Software is in this area come from both the commercial side and freeware side
            Suggestions....

            Taverna http://www.taverna.org.uk Freeware
            KNIME http://www.knime.org/ mostly freeware (HPC version costs)
            pipeline pilot http://accelrys.com/products/pipeline-pilot/ commercial

            I would suggest a closer look at KNIME. A software which is free for your desktop to play around with and has some NGS tools
            Leverage an ever-growing library of extensions, join the global community, contribute to data-driven innovation.


            Taverna seems a bit immature as a product compared to KNIME, and Pipeline Pilot costs a lot

            Or does anyone have other suggestions?
            Last edited by MenzZana; 01-31-2013, 11:40 AM.

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            • #36
              On the same line of inguiries, there is a commercial product which seems promising
              namely DNANexus.



              That perhaps could answer you questions.
              Perhaps someone around here has some prior experience with it

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              • #37
                Originally posted by dnart View Post
                I don't think you are getting it. I am not going to learn command line programming, instead I am going to focus on learning more biology. The question was whether it is more cost effective to hire a bioinformaticist (~$75k/year) or buy commercial software (~5k/year).
                I've mentioned this before, but you will have a lot of trouble getting reliable, repeatable results out of any software without a bioinformaticist. It requires a bit of computer / maths / biology knowledge in order to interpret the results and understand what results are real, and what results are due to other factors (e.g. input data garbage, covariates, normalisation methods, etc.).

                If you're going to focus completely on biology, your choice is basically between a) hiring a bioinformaticist and giving them a minimal budget for spending on software and computing capability and b) hiring a bioinformaticist and giving them a large budget for spending on software and computing capability -- maybe more like $75k/year + $2k/year vs $65k/year + $10k/year.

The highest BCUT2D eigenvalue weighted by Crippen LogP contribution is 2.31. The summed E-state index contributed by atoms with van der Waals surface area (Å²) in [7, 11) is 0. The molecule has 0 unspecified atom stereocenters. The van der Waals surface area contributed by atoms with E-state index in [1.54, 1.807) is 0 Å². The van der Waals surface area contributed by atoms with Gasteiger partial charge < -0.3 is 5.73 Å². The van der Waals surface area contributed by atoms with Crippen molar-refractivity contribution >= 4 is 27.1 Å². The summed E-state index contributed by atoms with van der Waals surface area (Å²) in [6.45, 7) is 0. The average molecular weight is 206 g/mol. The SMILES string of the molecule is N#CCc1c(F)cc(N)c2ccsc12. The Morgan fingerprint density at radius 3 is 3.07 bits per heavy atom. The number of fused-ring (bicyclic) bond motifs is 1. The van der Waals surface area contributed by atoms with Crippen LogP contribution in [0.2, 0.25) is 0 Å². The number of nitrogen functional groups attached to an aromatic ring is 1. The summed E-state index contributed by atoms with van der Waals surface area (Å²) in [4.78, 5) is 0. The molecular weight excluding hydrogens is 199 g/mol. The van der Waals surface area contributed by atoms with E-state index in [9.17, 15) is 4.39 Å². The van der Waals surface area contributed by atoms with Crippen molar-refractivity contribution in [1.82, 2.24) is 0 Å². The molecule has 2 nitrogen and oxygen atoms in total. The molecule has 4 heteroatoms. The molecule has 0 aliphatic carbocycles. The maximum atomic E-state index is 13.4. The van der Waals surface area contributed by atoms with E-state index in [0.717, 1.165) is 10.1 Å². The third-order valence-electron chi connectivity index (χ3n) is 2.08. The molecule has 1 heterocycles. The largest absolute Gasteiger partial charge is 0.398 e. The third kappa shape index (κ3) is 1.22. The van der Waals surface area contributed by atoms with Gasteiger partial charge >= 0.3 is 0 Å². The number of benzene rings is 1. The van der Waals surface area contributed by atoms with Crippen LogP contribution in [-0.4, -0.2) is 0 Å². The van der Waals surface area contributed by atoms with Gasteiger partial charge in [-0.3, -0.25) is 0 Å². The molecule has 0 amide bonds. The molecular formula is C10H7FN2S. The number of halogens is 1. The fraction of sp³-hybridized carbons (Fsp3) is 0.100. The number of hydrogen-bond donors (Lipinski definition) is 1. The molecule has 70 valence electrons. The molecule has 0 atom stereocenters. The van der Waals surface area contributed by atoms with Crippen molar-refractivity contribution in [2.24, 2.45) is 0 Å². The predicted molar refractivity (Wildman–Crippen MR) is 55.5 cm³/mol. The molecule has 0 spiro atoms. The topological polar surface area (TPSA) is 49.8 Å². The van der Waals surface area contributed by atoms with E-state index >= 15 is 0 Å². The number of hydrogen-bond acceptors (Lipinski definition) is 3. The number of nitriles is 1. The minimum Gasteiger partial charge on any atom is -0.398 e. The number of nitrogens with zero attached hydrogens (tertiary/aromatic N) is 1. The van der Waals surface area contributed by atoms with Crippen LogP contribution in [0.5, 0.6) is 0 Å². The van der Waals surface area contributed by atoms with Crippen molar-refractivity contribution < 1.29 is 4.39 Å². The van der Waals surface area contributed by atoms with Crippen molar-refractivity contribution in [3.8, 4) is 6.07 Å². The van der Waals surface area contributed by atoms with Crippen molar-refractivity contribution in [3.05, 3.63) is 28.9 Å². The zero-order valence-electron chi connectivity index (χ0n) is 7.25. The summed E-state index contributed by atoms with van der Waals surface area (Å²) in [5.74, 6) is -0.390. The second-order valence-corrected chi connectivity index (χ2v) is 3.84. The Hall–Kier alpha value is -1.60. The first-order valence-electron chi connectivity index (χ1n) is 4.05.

Last edited by gringer; 02-06-2013, 08:41 PM.

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                • #38
                  Very interesting thread. From my perspective, as a bioinformatician, is that commercial bioinformatics software lags well behind the leading edge. If you are doing research and your questions contain bioinformatics challenges, then you can't use commercial software - you need bioinformaticians to talk with and/or to build you an appropriate solution. However, as certain analysis techniques get reduced to common practice commercial tools do a good job in packaging this in an easy to use manner.

                  For example, ten years ago even research bioinformaticians were only just feeling their way through the complexities of microarray analysis and commercial analysis tools produced garbage. Now that the complexities of microarray analysis are better understood, the commercial tools do a very good job and it would take quite a skilled bioinformatician to replicate their results.

                  I think with most applications of NGS we are still in the learning phase. Some of the commercial tools do an okay job for certain analyses. However, for many NGS applications, even the cutting edge command-line tools still produce dubious results and in this case you are probably better served with experienced bioinformatician who knows the pitfalls.